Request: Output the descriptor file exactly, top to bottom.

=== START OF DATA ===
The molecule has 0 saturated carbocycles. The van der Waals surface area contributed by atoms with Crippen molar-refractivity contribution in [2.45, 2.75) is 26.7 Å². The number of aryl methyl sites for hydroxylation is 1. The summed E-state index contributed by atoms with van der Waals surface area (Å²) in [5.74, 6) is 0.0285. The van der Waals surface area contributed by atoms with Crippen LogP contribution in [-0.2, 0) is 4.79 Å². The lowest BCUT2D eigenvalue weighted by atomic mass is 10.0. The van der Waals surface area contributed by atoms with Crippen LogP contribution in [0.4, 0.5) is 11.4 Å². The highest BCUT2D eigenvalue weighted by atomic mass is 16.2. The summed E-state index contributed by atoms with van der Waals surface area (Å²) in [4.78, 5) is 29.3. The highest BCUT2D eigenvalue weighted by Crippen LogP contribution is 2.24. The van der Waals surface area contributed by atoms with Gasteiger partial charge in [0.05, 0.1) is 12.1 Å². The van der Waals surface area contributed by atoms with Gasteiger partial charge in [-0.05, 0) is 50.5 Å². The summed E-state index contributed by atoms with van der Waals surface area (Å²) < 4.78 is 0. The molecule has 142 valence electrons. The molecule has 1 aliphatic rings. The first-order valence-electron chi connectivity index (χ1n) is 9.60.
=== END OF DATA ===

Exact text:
The molecule has 0 saturated carbocycles. The van der Waals surface area contributed by atoms with Crippen molar-refractivity contribution in [2.45, 2.75) is 26.7 Å². The number of aryl methyl sites for hydroxylation is 1. The summed E-state index contributed by atoms with van der Waals surface area (Å²) in [5.74, 6) is 0.0285. The van der Waals surface area contributed by atoms with Crippen LogP contribution in [-0.2, 0) is 4.79 Å². The lowest BCUT2D eigenvalue weighted by atomic mass is 10.0. The van der Waals surface area contributed by atoms with Crippen LogP contribution in [0.4, 0.5) is 11.4 Å². The highest BCUT2D eigenvalue weighted by atomic mass is 16.2. The summed E-state index contributed by atoms with van der Waals surface area (Å²) in [4.78, 5) is 29.3. The highest BCUT2D eigenvalue weighted by Crippen LogP contribution is 2.24. The van der Waals surface area contributed by atoms with Gasteiger partial charge in [0.05, 0.1) is 12.1 Å². The van der Waals surface area contributed by atoms with Gasteiger partial charge in [-0.05, 0) is 50.5 Å². The summed E-state index contributed by atoms with van der Waals surface area (Å²) < 4.78 is 0. The molecule has 142 valence electrons. The molecule has 1 aliphatic rings. The first-order valence-electron chi connectivity index (χ1n) is 9.60.